To save a team's resources when searching for and onboarding new employees, on-demand testing in the cloud of performers is a proven option. This service lets you scale quickly without overpaying. But clients often wonder if they can trust the quality of this kind of testing.
In this article, we'll tell you how we monitor the testing quality in Testory and show you our internal processes using graphs with numbers.
Three metrics for testing quality control in the cloudWe use two tools that have helped us triple the reliability of testing results. We check them using three metrics, which also help us identify any potential problems in crowdtesting, eliminate them, and improve testing quality.
Learn more about this topic → How we maintain high-quality testing with just two tools
Metric 1. Confidence in completing a pool of testing tasks
This metric shows how reliable testing results obtained during live checks and launches are.
Our main task is to maintain at least 80% confidence in the stream.
To do this, we:
- Implement different types of penalties for testers who cheat.
- Give testers constructive feedback, so they see their mistakes and learn from them (not everyone who misses a bug is a cheater).
- Improve the tester selection and hiring process.
In this metric, we look at streaming honeypots and custom honeypots. The difference is that streaming honeypots are created automatically and get mixed into the entire stream of tasks, regardless of the client. Custom honeypots are created by clients, and only people performing tasks for a specific product see them.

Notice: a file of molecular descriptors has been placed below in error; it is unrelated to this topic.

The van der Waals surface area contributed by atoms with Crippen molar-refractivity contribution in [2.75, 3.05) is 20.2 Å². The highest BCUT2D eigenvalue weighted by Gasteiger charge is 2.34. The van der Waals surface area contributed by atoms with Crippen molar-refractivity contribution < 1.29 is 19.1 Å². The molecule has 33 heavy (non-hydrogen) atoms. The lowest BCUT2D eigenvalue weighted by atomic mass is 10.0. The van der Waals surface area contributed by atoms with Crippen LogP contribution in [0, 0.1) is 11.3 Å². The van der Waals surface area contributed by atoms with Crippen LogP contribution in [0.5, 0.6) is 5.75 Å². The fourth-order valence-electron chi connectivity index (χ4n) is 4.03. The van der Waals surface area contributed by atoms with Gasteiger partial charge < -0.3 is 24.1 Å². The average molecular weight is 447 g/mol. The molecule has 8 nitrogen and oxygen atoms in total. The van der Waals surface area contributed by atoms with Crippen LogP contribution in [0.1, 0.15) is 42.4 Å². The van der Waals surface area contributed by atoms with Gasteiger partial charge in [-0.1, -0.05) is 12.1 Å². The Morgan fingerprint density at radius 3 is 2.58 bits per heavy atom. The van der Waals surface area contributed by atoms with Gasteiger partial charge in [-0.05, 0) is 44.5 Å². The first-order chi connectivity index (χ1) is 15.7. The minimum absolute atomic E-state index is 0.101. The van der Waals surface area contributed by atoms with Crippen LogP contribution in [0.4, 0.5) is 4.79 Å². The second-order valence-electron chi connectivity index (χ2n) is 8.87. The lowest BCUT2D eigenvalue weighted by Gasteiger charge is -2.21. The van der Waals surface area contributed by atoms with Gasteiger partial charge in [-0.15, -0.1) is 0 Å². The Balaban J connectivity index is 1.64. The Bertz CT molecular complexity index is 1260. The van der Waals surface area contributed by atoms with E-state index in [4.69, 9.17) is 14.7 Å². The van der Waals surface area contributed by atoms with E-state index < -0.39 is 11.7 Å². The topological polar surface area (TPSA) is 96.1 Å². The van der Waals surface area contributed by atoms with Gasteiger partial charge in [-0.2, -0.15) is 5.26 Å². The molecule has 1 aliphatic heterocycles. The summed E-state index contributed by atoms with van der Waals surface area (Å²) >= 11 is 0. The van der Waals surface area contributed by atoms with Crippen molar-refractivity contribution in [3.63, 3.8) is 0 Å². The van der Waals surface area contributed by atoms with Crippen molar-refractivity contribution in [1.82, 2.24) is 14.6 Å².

Trust is lower for streaming honeypots than for custom honeypots.
Streaming honeypots are created automatically, so they quickly lose relevance. That's why they have such short lifetimes.
Custom honeypots are static, so testers are well trained and get better at them over time.
Metric 2. Degree of coverage of active testers with test honeypots
This metric shows the level of coverage of testers with test honeypots and how testers generally deal with them. In other words, the more testers that are regularly checked, the more we know about their quality and the better we can predict their work by calculating the level of confidence in the result.
Just like the previous metric, our goal is to maintain 80% coverage of testers. We want at least 80% of active testers — those who have performed testing honeypots for a certain period — to complete at least 5 test honeypots during the same period. Based on the data obtained, we build a level of confidence in a particular performer and their work
To calculate this metric, we do the following
- We increase coverage with streaming checks (so that the performer encounters automatic checks regardless of their work intensity).
- We introduce permanent test tasks (to increase the number of honeypots and train testers).
- We use ML when mixing in test tasks so that they're as similar as possible to real tasks and the tester doesn't suspect that they're being tested.
- Based on the data received, we calculate the confidence in testers metric.
- We increase the quality of streaming honeypots to make them more like regular tasks.
Metric 3. Banning testers
Errors (accidental or intentional) lower confidence in the results, so testers who make too many mistakes in test tasks are banned for a day, a week, or forever. The severity of the ban depends on the severity of the “crime".
We don't have any goals for this metric yet. This is more like an extra measure to help us get rid of any questionable testers. The fewer cheaters we have, the higher the testing quality. That being said, the number of bans won't drop until the first two metrics reach 80%.
* According to Payscale, the average annual salary of a US QA engineer https://www.payscale.com/research/US/Job=Quality_Assurance_(QA)_Engineer/Salary.